Brash Baylor RB Portends Conference Trend
By Mike Casazza
Let history remember that it was Baylor running back Lache Seastrunk who threw the first punch that may define the direction of the Big 12 in 2013.
“I'm going to win the Heisman,” he told the Sporting News in December 2012. “I'm going to win it in 2013.”
This the same Seastrunk, the same transfer from the University of Oregon, who had but 29 carries, 181 yards and a touchdown in the first seven games of his sophomore year last season. Oklahoma State’s Joseph Randle and West Virginia’s Andrew Buie had each more yards and scores against Texas.
Yet Seastrunk was a volcano defenses couldn’t contain the rest of the way. He overwhelmed in the final five games and finished with 1,012 yards and seven touchdowns for the season. In the final six games, he had no fewer than 91 yards and topped 100 six times.
And given that he’ll be in that prolific, borderline ridiculous Baylor offense, well, why not?
“If I don't, I'm going to get very close,” he told the Sporting News. “I'm shooting for that goal. I will gladly say it.”
He’s as bold as he is fast. The Heisman Trophy hasn’t been a running back’s award in recent years. In fact, running backs have forfeited as many Heismans (Reggie Bush in 2005) as they have won (Mark Ingram in 2009). Running backs won the trophy in 1998 and 1999, but Bush and Ingram are the only ones since.
We’re looking at the likelihood where a defensive player, namely South Carolina defensive end Jadeveon Clowney, wins it before a running back. In each of the last six votes, there has been at least one defensive player in the top 10. In 2006, there were there were two defensive players and two running backs. Last year, there were two defensive players and just one running back — and Oregon’s Kenjon Barner was ninth.
Seastrunk’s candidacy would seem to be further weakened by playing in the Big 12, which is known for quarterbacks and receivers. Since starting in 1996, the conference’s offensive player of the year award has gone to a running back three times and not since Colorado’s Chris Brown in 2002.
The tide may be changing, though. Five teams graduated their quarterback and three others have to pick a starter out of a group. Ten of the league’s 15 leading receivers from 2012 are gone, as well.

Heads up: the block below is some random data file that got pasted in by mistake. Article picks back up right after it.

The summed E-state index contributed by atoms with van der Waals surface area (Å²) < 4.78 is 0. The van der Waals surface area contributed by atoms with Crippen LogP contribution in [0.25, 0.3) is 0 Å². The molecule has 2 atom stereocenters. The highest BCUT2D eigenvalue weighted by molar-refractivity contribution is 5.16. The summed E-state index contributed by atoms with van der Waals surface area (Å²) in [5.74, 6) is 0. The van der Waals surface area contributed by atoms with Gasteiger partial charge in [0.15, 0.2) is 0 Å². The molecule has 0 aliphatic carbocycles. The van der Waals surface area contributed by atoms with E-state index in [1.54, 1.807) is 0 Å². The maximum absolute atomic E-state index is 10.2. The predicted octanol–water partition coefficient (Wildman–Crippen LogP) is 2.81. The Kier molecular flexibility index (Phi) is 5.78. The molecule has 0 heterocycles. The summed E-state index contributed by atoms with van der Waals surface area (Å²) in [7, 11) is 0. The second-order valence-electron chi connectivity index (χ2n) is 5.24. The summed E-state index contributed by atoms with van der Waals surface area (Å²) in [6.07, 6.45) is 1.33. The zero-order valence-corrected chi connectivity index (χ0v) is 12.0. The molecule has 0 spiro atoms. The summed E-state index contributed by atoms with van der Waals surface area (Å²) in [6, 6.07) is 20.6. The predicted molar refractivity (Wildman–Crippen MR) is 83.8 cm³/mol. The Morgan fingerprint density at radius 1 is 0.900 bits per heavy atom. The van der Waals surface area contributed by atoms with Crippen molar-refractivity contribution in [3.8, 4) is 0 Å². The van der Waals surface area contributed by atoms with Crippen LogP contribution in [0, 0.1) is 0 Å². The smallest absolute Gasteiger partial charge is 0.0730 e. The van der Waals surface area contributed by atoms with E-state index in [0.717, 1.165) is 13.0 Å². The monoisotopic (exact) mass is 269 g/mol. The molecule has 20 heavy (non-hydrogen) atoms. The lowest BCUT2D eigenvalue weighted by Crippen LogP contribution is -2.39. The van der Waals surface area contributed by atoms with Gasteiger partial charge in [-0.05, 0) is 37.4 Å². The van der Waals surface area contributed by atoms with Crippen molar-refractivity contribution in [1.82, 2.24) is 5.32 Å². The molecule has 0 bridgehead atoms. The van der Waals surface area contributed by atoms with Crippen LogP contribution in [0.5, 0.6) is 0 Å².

This could be a running back’s league in 2013. Fifteen of the 17 leading rushers at the position are back in 2013, led not by Seastrunk, but by Kansas senior James Sims, who missed the first three games of the season and had one more yard than Seastrunk for a 1-11 team.
The Jayhawks are excited about BYU transfer Jake Heaps at quarterback, but there are limited veteran options at receiver, while Sims will be joined again by Tony Pierson (760 yards, 6.5 yards per carry in 2012) and Taylor Cox (464 yards, 5.1 yards per carry).
Oklahoma has Damien Williams, who last year had 946 yards and 11 touchdowns and averaged 5.4 yards per carry in his first season out of junior college. The Sooners graduated quarterback Landry Jones and lost their two leading receivers. Blake Bell may replace Jones as a running quarterback, which would further elevate Williams.
Texas has the greatest depth of talent with its three leading rushers back. Jonathan Gray led the team with 701 yards, Joe Bergeron scored a team-high 16 touchdowns and Malcolm Brown was tops with a 5.3 average per carry. Kansas State lost quarterback Collin Klein, but John Hubert (952 yards, 5 yards per carry, 15 touchdowns) is back as are the five starters on the offensive line.
TCU will have B.J. Catalon, who led the team with 584 yards as a true freshman, but didn’t score last season. He was pressed into action after Waymon James, who led the team with 875 yards and 7.2 yards per carry in 2011, was lost early in 2012 with a knee injury. He returns for 2013 and there’s also room for Aaron Green, a transfer from Nebraska. Green was a top 25 recruit in 2011 who carried just 24 times as a freshman.
Texas Tech has Kliff Kingsbury as the coach and he figures to install his version of the Air Raid, but despite the name the offense has been friendly to quarterbacks, whether run by Mike Leach, Dana Holgorsen or Kevin Sumlin. The Red Raiders have junior Kenny Williams back (824 yards, 5.76 yards per carry) as well as versatile SaDale Foster (451 yards, 4.96 yards per carry).
Holgorsen’s Air Raid will be influenced this season by the leading rushers in 2011 (Dustin Garrison, 743 yards, 5.5 yards per carry) and 2012 (Buie, 851 yards, 4.8 yards per carry). Garrison had a 291-yard game in 2011 and Buie a 207-yard game last season. They’ll be pushed by junior college transfer Dreamius Smith, a larger back who ran for 982 yards, averaged 8.2 yards per carry and scored 17 times last season at Butler Community College.
Iowa State welcomes back James White (505 yards, 5.1 yards per carry) and Shontrelle Johnson (504 yards, 4.4 yards per carry). He won’t practice during spring football because of a knee injury last season and that’s created a chance for Iowa Western Community College transfer Aaron Wimberly, a speedster who combined for more than 2,000 yards in two junior college seasons, including 1,150 yards in 2012.
The only top rusher to leave the conference was Randle, who had more yards than anyone else. He opted against a senior season with Oklahoma State and took his 3,086 yards and 40 career touchdowns to the NFL. That frees up senior Jeremy Smith, who’s waited behind Kendall Hunter and Randle, but made the most of his attempts. In 232 career carries, he’s scored 25 touchdowns and averaged 6.2 yards per carry.
Only one Cowboys running back has had a better career average and Barry Sanders (6.8) was a pretty good player, good enough to win the Heisman.